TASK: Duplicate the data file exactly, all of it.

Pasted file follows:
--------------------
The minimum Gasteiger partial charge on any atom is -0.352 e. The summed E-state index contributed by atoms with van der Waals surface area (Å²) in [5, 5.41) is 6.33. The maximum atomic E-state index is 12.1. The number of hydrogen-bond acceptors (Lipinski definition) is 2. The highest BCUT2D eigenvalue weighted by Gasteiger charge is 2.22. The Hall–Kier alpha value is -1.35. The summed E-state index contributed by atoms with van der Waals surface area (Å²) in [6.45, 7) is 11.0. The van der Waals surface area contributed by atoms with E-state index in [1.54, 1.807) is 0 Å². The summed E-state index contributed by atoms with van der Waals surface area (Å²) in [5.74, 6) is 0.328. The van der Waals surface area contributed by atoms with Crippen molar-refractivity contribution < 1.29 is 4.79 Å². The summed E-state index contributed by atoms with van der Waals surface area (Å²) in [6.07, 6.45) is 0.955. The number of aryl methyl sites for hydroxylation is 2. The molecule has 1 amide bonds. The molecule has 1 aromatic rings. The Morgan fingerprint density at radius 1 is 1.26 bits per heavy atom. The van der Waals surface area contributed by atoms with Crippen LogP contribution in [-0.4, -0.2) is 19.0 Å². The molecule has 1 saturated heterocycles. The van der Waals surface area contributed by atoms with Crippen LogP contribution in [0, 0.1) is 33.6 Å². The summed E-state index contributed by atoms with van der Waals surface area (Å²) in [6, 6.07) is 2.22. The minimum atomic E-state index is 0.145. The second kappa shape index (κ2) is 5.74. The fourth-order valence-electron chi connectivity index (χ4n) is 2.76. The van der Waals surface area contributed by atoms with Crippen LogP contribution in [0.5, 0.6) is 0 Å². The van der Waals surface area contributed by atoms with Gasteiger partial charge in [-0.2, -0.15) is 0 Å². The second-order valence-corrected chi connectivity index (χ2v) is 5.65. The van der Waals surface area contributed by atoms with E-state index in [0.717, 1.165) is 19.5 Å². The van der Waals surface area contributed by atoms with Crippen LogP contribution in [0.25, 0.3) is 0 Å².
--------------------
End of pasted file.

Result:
The minimum Gasteiger partial charge on any atom is -0.352 e. The summed E-state index contributed by atoms with van der Waals surface area (Å²) in [5, 5.41) is 6.33. The maximum atomic E-state index is 12.1. The number of hydrogen-bond acceptors (Lipinski definition) is 2. The highest BCUT2D eigenvalue weighted by Gasteiger charge is 2.22. The Hall–Kier alpha value is -1.35. The summed E-state index contributed by atoms with van der Waals surface area (Å²) in [6.45, 7) is 11.0. The van der Waals surface area contributed by atoms with E-state index in [1.54, 1.807) is 0 Å². The summed E-state index contributed by atoms with van der Waals surface area (Å²) in [5.74, 6) is 0.328. The van der Waals surface area contributed by atoms with Crippen molar-refractivity contribution < 1.29 is 4.79 Å². The summed E-state index contributed by atoms with van der Waals surface area (Å²) in [6.07, 6.45) is 0.955. The number of aryl methyl sites for hydroxylation is 2. The molecule has 1 amide bonds. The molecule has 1 aromatic rings. The Morgan fingerprint density at radius 1 is 1.26 bits per heavy atom. The van der Waals surface area contributed by atoms with Crippen LogP contribution in [-0.4, -0.2) is 19.0 Å². The molecule has 1 saturated heterocycles. The van der Waals surface area contributed by atoms with Crippen LogP contribution in [0, 0.1) is 33.6 Å². The summed E-state index contributed by atoms with van der Waals surface area (Å²) in [6, 6.07) is 2.22. The minimum atomic E-state index is 0.145. The second kappa shape index (κ2) is 5.74. The fourth-order valence-electron chi connectivity index (χ4n) is 2.76. The van der Waals surface area contributed by atoms with Crippen LogP contribution in [0.5, 0.6) is 0 Å². The van der Waals surface area contributed by atoms with Gasteiger partial charge in [-0.2, -0.15) is 0 Å². The second-order valence-corrected chi connectivity index (χ2v) is 5.65. The van der Waals surface area contributed by atoms with E-state index in [0.717, 1.165) is 19.5 Å². The van der Waals surface area contributed by atoms with Crippen LogP contribution in [0.25, 0.3) is 0 Å².